Michelle Fuchs and Elaine Lewthwaite at the Hervey Bay Seafood Festival.
Michelle Fuchs and Elaine Lewthwaite at the Hervey Bay Seafood Festival. In-Motion Photography by Karlie

Fears for future of Bay festival as fishing reforms loom

IF QUEENSLAND'S fishing industry takes a hit, the Hervey Bay Seafood Festival goes with it.

That was festival co-ordinator Elaine Lewthwaite's warning after the weekend's successful event, which she fears could be the last.


With tough new State Government fishing regulations on the horizon, the future is uncertain for the region's commercial operators and the iconic festival.

"The future of the festival is absolutely connected with the future of the commercial fishing industry," Ms Lewthwaite said.

"The State Government has a sustainable seafood strategy that has a lot of potentially negative impacts on commercial fishermen."

The proposed change would include new quotas for individual operators, new size limits for pearl perch and king threadfin, seasonal closures for snapper, new mud crab limits and banning lightweight crab pots. Members of the Fraser Coast's commercial fishing industry have shared their concerns, particularly in relation to the possibility of reduced quotas, which they say could hurt their bottom line or even put them out of business.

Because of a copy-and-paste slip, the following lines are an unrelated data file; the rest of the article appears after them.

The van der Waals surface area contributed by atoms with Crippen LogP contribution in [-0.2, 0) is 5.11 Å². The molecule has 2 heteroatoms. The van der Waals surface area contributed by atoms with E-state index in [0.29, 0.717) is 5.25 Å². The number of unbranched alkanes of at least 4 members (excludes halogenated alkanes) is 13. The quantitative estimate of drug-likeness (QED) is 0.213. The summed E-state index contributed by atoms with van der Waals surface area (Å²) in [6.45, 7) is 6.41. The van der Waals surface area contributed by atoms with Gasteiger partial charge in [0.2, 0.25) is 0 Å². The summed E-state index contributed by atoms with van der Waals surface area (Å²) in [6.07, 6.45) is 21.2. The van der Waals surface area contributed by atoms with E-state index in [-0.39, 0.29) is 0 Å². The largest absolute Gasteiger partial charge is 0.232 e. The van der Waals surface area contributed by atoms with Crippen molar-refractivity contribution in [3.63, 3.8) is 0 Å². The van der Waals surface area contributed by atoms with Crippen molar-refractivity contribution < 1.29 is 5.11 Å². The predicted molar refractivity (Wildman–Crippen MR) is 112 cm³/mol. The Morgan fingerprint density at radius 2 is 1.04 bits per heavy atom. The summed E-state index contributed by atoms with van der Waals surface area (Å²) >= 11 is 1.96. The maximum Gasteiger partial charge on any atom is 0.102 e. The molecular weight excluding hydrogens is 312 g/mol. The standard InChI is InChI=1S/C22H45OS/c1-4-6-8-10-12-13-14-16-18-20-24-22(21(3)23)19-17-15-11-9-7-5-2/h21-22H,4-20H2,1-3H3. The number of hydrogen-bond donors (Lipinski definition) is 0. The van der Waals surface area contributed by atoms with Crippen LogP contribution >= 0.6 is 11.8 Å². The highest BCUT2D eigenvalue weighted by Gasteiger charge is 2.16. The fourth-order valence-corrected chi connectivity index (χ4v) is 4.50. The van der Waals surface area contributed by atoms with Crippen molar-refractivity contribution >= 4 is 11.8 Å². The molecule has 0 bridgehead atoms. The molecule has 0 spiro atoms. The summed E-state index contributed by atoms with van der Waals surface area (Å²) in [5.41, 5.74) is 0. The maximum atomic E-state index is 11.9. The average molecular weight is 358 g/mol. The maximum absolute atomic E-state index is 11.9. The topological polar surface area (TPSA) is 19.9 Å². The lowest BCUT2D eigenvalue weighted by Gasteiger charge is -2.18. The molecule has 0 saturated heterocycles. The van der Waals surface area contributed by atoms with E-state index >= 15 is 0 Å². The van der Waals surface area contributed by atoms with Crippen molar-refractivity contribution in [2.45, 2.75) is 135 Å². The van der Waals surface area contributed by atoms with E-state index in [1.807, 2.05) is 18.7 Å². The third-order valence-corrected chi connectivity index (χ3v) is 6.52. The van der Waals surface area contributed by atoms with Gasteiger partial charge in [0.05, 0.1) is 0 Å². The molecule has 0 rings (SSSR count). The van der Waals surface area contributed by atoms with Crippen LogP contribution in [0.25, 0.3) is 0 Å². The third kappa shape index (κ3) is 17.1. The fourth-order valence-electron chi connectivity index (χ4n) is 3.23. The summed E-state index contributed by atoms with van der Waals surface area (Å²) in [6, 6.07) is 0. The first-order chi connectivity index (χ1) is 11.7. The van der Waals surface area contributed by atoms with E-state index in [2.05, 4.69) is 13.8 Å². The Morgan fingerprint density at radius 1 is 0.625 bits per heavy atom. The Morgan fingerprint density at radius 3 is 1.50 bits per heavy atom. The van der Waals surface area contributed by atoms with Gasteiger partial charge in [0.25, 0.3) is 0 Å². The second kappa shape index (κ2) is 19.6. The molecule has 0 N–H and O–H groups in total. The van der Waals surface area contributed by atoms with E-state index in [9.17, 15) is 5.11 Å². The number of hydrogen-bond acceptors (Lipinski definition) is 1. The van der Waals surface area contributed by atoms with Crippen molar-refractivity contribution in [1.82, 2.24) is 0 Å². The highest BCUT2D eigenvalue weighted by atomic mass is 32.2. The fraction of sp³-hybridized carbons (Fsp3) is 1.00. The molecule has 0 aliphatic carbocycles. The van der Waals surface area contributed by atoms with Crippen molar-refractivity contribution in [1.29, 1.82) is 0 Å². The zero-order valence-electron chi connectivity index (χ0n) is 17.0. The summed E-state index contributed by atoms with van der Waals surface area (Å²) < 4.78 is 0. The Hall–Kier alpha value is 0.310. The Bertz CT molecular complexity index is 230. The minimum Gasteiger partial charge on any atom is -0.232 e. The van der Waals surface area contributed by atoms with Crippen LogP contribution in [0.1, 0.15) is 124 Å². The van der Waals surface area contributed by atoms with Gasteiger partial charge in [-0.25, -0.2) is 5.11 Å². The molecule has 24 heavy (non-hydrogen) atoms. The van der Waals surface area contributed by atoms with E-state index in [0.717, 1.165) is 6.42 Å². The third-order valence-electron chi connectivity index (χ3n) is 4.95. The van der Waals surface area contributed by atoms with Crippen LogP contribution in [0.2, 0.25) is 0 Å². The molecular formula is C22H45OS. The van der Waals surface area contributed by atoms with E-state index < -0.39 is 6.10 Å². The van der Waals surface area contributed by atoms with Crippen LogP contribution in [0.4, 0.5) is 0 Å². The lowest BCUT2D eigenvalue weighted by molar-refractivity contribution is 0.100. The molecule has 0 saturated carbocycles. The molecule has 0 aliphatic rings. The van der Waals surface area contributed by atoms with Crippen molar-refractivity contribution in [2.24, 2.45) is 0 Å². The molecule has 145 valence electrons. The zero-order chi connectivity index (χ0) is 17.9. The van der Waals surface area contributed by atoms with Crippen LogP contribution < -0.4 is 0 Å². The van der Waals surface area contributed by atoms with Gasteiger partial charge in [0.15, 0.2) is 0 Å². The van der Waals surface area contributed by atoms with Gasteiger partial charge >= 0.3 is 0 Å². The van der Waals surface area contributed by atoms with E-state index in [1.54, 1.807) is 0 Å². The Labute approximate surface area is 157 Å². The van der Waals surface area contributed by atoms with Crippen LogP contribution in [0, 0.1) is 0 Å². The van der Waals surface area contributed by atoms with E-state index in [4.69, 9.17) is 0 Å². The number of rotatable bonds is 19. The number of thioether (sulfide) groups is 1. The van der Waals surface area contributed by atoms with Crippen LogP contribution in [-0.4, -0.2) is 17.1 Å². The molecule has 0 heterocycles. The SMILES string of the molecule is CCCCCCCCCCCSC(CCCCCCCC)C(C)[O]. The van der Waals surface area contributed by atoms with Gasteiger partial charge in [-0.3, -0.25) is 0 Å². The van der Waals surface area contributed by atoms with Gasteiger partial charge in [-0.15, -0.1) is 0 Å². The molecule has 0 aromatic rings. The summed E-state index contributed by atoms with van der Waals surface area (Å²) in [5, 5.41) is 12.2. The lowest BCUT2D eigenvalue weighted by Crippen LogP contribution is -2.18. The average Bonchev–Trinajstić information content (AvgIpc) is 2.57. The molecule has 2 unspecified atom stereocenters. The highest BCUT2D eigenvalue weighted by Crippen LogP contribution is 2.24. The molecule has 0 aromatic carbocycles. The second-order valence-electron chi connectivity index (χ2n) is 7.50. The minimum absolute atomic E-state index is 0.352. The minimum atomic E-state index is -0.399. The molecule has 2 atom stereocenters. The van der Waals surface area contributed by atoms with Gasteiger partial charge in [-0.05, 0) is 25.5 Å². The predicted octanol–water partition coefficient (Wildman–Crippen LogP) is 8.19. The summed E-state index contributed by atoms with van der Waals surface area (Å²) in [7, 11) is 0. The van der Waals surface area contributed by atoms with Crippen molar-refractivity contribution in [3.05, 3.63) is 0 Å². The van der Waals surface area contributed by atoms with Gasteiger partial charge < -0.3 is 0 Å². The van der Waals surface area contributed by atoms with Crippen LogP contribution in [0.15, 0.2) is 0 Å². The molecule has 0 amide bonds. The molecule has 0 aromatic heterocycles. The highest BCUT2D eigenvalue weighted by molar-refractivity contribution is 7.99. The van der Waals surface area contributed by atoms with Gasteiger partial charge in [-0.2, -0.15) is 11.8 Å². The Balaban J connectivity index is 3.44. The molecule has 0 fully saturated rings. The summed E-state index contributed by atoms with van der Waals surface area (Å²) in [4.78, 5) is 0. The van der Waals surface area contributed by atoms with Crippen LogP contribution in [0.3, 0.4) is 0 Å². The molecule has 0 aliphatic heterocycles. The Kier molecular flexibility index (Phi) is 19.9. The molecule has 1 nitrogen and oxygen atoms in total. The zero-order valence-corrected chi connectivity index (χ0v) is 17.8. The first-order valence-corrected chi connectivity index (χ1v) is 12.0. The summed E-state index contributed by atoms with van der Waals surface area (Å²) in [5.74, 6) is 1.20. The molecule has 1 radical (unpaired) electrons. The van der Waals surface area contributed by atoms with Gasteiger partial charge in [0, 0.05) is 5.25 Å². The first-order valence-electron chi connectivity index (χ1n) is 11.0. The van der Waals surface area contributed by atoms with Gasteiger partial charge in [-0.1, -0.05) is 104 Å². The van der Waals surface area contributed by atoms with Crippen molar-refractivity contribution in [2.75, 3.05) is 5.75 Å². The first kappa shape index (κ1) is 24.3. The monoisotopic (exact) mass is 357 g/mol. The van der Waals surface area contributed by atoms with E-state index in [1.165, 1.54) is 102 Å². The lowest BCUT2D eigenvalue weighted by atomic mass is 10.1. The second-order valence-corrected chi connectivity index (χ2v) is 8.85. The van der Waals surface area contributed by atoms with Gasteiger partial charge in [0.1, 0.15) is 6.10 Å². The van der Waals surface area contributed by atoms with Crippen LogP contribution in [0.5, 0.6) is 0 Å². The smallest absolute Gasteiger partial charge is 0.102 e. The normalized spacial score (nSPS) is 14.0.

Gympie MP Tony Perrett, who was at the Hervey Bay Seafood Festival on Sunday, has also been vocal about the concerns of Queensland's commercial fishers, questioning the State Government's proposed reforms.

Ms Lewthwaite said just like the rest of the industry, festival organisers were taking it one day at a time when it came to what the future might bring.

"If the industry isn't viable, it can't supply fish for the festival," she said.

"If we don't have seafood we can't have a seafood festival."

Ms Lewthwaite said despite the possible challenges, she remained optimistic.

"It is a great event, a magnificent event," she said.

"We're very passionate about it, it's our celebration and we love to share it with the public."

Mark Furner, Minister for Agricultural Industry Development and Fisheries said nothing in the proposed regulations would impact the Hervey Bay Seafood Festival or any other event.

"I was delighted to attend the Hervey Bay Festival last year and enjoy some of Queensland's fresh seafood," he said.

"Our reforms are designed to build a legacy of a sustainable fishery for our children and grandchildren.

"We want to protect jobs in the commercial and recreational fishing industries, and to do that we must protect fish stocks."